''Jewish soldiers don't just follow orders," a 51-year-old Neve Dekalim woman who gave only her first name, Rachel, implored a woman officer wearing black sunglasses. ''After all the things that happened to us in history, you can't carry out evil deeds just because you're told to do so." The officer, a captain, listened silently for several minutes as she drank water through a hose attached to her backpack, then walked away.

Settlers said authorities had underestimated their determination to stay. They said troops would have a much tougher time pulling residents from their homes starting tomorrow.

But Eival Gilady, the prime minister's adviser for coordination and strategy, denied the settlers had constrained the army's operations.

''It is not that we were not able to get into some of the settlements -- we decided not to try to do it," he said. ''I do not think there is any settlement that we are not able to get into, and once needed, we'll be in and get all the people out."

Rather, he said, the goal of the operation was to offer help with packing and moving to any families willing to accept it. ''It is not a day of law enforcement; we are not trying to evacuate any family today." He warned that troops would eject protesters more forcefully than families with children.

Gilady, who is a reserve brigadier general, estimated that 700 to 800 families -- about 4,500 people -- would leave the Gaza Strip tomorrow. Jewish settlers numbered 8,500 in Gaza before the disengagement began.

On almost every block in Neve Dekalim, families could be seen packing yesterday and removing boxes from their homes, though they appeared to be outnumbered by families who would stay until troops take them out.

Hani Tsadok, who has lived in Neve Dekalim for 22 years, was among those planning to leave before tomorrow's deadline.

''We decided that we couldn't fight this evil institution. We did everything we could," she said yesterday in her kitchen, where cupboards had been removed and appliances were covered in plastic wrap.

Tsadok and her husband woke up at 4 a.m. yesterday when a rocket fired by Palestinians smashed into their yard, a few feet from the home. It was the third time their home came under fire since the Palestinian uprising began nearly five years ago.

Tsadok's husband, Itzik, said he did not want to be around to see scuffles between residents and troops. ''Our war here is lost. Now we have to make sure to prevent this from happening in Judea and Samaria," he said, referring to the rest of the West Bank, where Israel has about 120 settlements.

Most residents who are staying say they will not be violent with troops. Some are trying to maintain a semblance of normalcy until the last moment.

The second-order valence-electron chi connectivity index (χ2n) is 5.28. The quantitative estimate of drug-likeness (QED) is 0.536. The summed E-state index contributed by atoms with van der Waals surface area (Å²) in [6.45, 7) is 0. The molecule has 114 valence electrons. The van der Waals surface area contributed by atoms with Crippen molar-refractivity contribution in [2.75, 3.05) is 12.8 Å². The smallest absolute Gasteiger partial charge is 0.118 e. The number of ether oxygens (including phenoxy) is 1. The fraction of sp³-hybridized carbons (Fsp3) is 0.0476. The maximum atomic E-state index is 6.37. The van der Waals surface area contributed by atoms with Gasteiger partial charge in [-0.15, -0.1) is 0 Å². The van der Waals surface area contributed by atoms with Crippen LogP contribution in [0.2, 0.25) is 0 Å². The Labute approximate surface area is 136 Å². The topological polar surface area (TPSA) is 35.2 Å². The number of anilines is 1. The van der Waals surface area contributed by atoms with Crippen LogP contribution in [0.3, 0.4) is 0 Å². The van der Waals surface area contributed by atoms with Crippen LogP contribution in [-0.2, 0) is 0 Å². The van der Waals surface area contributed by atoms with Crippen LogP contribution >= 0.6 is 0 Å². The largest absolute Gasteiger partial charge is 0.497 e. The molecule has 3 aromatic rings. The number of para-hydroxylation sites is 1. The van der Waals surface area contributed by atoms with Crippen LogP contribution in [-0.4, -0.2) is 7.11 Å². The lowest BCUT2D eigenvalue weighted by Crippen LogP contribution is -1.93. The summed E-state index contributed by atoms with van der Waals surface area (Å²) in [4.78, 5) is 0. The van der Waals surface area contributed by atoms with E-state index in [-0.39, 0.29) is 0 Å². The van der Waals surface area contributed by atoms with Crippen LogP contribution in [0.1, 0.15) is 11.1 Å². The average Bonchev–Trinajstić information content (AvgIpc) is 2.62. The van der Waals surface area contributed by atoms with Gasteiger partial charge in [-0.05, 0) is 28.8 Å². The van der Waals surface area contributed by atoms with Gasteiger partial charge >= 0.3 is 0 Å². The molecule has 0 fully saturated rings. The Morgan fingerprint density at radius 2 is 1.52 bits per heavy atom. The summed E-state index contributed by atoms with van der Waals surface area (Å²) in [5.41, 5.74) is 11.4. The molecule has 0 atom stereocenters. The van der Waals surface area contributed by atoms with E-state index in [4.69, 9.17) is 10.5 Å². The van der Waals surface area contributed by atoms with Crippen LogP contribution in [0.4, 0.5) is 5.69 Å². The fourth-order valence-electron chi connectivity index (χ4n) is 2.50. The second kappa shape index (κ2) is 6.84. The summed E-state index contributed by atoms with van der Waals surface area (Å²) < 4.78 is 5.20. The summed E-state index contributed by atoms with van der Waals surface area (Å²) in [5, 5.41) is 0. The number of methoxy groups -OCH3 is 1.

About a thousand people showed up late yesterday for the championship game of the Gaza settlements' basketball league. Hometown fans were overjoyed when Neve Dekalim beat Netzer Hazani, 50-45, in a cliffhanger.

But authorities are worried some of the squatters might be more hostile. At the beachfront settlement of Shirat Hayam yesterday, teenagers living in a tent camp physically assaulted journalists who tried to enter the settlement from the beach. Shirat Hayam recently declared an independent ''Jewish Authority," a breakaway Jewish counterpart to the Palestinian Authority in Gaza.

''We have made our declaration of independence to protect the rights of the Jewish people," Arieh Itzhaki, a retired military historian and a secular Jew, told reporters through a fence and a coil of barbed wire at the settlement's front gate yesterday at dawn, a pistol tucked into his belt.

About 130 families and 400 teenagers -- most of them squatters who have moved to Shirat Hayam in the last month -- supported the move, he said, and would resist an attempt to expel them from Gaza with any means short of ''extreme violence."

Shirat Hayam, which means ''Song of the Sea," was one of the settlements that Israeli soldiers did not attempt to enter in order to deliver eviction notices.

Outside of Gaza, about 1,000 opponents of the withdrawal marched toward the Kissufim crossing, hoping to make their way to the settlements last night. Authorities, who had declared Gaza a closed military zone, arrested about 100 of the marchers.

Material from the Associated Press was used in this report. Anne Barnard and Thanassis Cambanis of the Globe staff contributed from Eshkol, Israel, and Shirat Hayam. Globe correspondent Sa'id Ghazali contributed from Gaza City.